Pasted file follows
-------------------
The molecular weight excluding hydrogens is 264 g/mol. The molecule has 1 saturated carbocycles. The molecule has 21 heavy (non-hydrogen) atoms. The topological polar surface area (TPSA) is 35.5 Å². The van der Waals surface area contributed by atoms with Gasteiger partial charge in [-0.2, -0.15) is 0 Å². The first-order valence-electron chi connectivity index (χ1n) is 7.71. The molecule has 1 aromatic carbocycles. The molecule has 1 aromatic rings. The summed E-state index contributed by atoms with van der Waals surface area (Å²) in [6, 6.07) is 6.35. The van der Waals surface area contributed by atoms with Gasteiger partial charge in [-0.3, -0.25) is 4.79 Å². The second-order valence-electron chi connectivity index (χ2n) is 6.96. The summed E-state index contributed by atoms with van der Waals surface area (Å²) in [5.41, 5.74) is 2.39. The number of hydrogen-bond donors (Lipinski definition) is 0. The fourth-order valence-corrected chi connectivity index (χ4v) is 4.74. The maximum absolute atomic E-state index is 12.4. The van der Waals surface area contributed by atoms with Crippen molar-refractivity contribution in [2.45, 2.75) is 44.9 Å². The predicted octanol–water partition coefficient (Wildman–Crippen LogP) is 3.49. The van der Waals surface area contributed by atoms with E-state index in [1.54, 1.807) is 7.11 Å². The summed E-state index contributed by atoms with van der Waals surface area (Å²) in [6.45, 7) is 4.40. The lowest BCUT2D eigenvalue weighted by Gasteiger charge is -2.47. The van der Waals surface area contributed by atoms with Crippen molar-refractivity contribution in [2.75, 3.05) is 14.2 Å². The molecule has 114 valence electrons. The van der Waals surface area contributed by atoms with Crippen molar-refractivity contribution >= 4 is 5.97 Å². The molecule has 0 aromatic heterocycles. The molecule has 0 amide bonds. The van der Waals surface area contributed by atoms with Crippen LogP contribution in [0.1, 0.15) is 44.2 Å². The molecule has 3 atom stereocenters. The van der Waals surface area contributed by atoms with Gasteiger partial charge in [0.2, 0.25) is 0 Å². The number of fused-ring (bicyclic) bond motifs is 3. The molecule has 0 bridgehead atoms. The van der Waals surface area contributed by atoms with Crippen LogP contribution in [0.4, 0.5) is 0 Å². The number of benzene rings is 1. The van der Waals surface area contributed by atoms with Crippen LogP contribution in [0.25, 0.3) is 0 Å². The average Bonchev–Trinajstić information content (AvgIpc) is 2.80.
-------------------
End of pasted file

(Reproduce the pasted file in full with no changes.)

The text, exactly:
The molecular weight excluding hydrogens is 264 g/mol. The molecule has 1 saturated carbocycles. The molecule has 21 heavy (non-hydrogen) atoms. The topological polar surface area (TPSA) is 35.5 Å². The van der Waals surface area contributed by atoms with Gasteiger partial charge in [-0.2, -0.15) is 0 Å². The first-order valence-electron chi connectivity index (χ1n) is 7.71. The molecule has 1 aromatic carbocycles. The molecule has 1 aromatic rings. The summed E-state index contributed by atoms with van der Waals surface area (Å²) in [6, 6.07) is 6.35. The van der Waals surface area contributed by atoms with Gasteiger partial charge in [-0.3, -0.25) is 4.79 Å². The second-order valence-electron chi connectivity index (χ2n) is 6.96. The summed E-state index contributed by atoms with van der Waals surface area (Å²) in [5.41, 5.74) is 2.39. The number of hydrogen-bond donors (Lipinski definition) is 0. The fourth-order valence-corrected chi connectivity index (χ4v) is 4.74. The maximum absolute atomic E-state index is 12.4. The van der Waals surface area contributed by atoms with Crippen molar-refractivity contribution in [2.45, 2.75) is 44.9 Å². The predicted octanol–water partition coefficient (Wildman–Crippen LogP) is 3.49. The van der Waals surface area contributed by atoms with E-state index in [1.54, 1.807) is 7.11 Å². The summed E-state index contributed by atoms with van der Waals surface area (Å²) in [6.45, 7) is 4.40. The lowest BCUT2D eigenvalue weighted by Gasteiger charge is -2.47. The van der Waals surface area contributed by atoms with Crippen molar-refractivity contribution in [2.75, 3.05) is 14.2 Å². The molecule has 114 valence electrons. The van der Waals surface area contributed by atoms with Crippen molar-refractivity contribution >= 4 is 5.97 Å². The molecule has 0 aromatic heterocycles. The molecule has 0 amide bonds. The van der Waals surface area contributed by atoms with Crippen LogP contribution in [0.1, 0.15) is 44.2 Å². The molecule has 3 atom stereocenters. The van der Waals surface area contributed by atoms with Gasteiger partial charge in [0.2, 0.25) is 0 Å². The number of fused-ring (bicyclic) bond motifs is 3. The molecule has 0 bridgehead atoms. The van der Waals surface area contributed by atoms with Crippen LogP contribution in [0.4, 0.5) is 0 Å². The number of benzene rings is 1. The van der Waals surface area contributed by atoms with Crippen LogP contribution in [0.25, 0.3) is 0 Å². The average Bonchev–Trinajstić information content (AvgIpc) is 2.80.